Former ESPN personality Jemele Hill is joining The Atlantic as a staff writer who will cover “the intersection of sports, race, politics, gender, and culture,” said Jeffrey Goldberg, the magazine’s editor-in-chief on Monday.
In August, Hill departed cable channel at which she served as a columnist for The Undefeated, a website that examines sports and its relation to racial and cultural issues, and as host of the 6 p.m. edition of SportsCenter, according to USA Today.
The 42-year old spoke to The Hollywood Reporter (THR) about why she left ESPN, saying her relationship with the company had “run its course.”
“It just kind of became obvious to me that the relationship — as good and as fruitful and as beneficial as it was — had really run its course,” she said. “I’ve been through difficult swings in my career. It was about the fact that I can’t commit to something that I know isn’t right for me, that I know isn’t going to bring out the best in me and that I know is going to be kind of a waste of time.”
Last year, Hill caused a firestorm of controversy when she tweeted that President Donald Trump was a White nationalist.
“Donald Trump is a White supremacist who has largely surrounded himself w/ other White supremacists,” she wrote in September 2017.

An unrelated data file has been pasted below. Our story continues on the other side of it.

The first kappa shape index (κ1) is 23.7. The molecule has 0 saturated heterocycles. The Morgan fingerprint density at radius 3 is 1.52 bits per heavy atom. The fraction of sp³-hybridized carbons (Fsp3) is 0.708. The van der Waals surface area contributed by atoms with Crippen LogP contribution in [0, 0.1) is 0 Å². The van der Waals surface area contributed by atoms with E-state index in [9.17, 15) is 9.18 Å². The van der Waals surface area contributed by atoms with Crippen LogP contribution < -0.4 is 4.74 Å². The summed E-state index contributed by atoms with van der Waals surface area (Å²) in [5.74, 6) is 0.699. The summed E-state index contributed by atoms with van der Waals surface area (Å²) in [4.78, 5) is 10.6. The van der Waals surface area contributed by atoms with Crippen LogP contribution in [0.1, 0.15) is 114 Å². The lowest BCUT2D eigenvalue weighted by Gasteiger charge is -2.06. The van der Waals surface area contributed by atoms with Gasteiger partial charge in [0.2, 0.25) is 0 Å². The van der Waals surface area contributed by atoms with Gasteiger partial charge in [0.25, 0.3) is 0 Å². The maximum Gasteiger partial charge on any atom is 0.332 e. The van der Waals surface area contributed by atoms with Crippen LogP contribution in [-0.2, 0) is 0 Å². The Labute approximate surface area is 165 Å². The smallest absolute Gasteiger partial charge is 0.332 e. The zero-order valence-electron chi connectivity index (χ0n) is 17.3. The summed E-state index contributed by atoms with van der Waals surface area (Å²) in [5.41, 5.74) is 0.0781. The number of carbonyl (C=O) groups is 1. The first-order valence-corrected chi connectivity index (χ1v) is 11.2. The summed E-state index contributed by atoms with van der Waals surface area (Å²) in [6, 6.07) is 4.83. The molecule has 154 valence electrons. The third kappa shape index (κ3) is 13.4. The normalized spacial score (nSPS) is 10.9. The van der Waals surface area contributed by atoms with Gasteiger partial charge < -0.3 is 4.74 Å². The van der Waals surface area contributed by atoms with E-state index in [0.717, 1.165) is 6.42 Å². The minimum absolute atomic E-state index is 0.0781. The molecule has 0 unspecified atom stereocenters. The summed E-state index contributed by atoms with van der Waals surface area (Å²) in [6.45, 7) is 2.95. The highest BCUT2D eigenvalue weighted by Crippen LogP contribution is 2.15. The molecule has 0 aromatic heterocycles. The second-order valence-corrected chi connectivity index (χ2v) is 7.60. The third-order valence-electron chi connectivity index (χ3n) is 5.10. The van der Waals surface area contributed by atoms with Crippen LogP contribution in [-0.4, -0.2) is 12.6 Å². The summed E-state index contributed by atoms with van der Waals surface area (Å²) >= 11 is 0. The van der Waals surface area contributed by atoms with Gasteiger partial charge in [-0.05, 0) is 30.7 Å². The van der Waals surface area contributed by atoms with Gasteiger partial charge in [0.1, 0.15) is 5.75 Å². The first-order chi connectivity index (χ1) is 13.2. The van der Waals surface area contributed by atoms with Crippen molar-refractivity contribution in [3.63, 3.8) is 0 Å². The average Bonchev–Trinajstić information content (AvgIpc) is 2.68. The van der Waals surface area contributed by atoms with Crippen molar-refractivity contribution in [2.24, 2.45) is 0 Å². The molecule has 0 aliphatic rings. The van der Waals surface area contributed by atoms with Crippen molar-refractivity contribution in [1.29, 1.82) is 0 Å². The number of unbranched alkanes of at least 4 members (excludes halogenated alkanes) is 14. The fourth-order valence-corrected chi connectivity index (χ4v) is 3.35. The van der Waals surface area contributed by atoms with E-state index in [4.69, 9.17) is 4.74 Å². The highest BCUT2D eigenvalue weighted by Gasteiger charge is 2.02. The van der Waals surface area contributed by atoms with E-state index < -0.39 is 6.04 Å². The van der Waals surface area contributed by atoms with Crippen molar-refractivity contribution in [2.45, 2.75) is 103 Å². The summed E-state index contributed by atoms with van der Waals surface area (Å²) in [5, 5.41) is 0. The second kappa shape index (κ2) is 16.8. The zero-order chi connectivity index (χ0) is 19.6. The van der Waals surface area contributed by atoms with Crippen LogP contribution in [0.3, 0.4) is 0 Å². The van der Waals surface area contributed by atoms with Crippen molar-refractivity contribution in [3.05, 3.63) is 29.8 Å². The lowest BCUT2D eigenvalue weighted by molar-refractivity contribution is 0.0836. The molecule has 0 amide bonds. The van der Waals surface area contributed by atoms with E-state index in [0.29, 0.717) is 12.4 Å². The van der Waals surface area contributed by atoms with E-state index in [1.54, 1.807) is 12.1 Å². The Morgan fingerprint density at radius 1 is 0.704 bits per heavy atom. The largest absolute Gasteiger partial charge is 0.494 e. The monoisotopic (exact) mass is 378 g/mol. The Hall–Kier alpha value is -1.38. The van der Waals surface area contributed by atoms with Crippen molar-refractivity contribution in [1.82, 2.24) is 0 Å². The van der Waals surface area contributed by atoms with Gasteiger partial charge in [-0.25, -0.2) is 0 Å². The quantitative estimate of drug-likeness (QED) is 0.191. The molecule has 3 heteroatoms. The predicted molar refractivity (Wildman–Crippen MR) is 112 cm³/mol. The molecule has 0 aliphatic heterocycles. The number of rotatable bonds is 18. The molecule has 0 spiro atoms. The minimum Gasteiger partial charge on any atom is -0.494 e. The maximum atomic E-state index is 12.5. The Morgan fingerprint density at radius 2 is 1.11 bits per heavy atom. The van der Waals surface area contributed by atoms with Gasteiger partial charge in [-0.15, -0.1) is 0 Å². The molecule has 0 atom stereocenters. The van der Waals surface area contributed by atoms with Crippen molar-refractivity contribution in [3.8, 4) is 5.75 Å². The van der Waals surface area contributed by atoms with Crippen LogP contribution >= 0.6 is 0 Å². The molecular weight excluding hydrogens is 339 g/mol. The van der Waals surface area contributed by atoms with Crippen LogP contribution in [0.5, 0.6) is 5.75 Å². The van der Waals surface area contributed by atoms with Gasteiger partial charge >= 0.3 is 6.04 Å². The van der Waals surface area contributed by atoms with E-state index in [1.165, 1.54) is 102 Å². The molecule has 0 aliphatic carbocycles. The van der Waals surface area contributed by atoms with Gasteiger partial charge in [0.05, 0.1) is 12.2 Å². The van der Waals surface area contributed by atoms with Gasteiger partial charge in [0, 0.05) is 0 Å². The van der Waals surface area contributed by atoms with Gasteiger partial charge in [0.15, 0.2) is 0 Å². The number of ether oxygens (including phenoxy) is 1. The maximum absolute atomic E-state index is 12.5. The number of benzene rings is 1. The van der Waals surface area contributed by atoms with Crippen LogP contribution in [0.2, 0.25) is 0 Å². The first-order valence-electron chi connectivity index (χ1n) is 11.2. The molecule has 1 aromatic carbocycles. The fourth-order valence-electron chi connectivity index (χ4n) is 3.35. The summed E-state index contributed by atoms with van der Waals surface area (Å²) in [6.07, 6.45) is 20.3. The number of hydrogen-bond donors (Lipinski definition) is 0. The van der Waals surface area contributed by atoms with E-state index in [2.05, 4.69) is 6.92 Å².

Donald Trump is a white supremacist who has largely surrounded himself w/ other white supremacists.
— Jemele Hill (@jemelehill) September 11, 2017
Hill told THR that she and her SportsCenter co-host Michael Smith were labeled “political” before her Trump comments, and she thinks race was a factor.
“Mike and I specifically were called political, way before any of the Trump stuff ever happened,” she said. “And I always thought that was a very interesting label because frankly, I think that most of the time it was said because we were the two Black people.”
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Teddy is a multimedia journalist who serves as the culture and political writer for EBONY. His work has appeared in NBC's Owned and Operated stations, as well as DNAInfo, which covered local neighborhood news in New York City. He received his Masters in Journalism from the Craig Newmark School of Journalism at CUNY in 2017.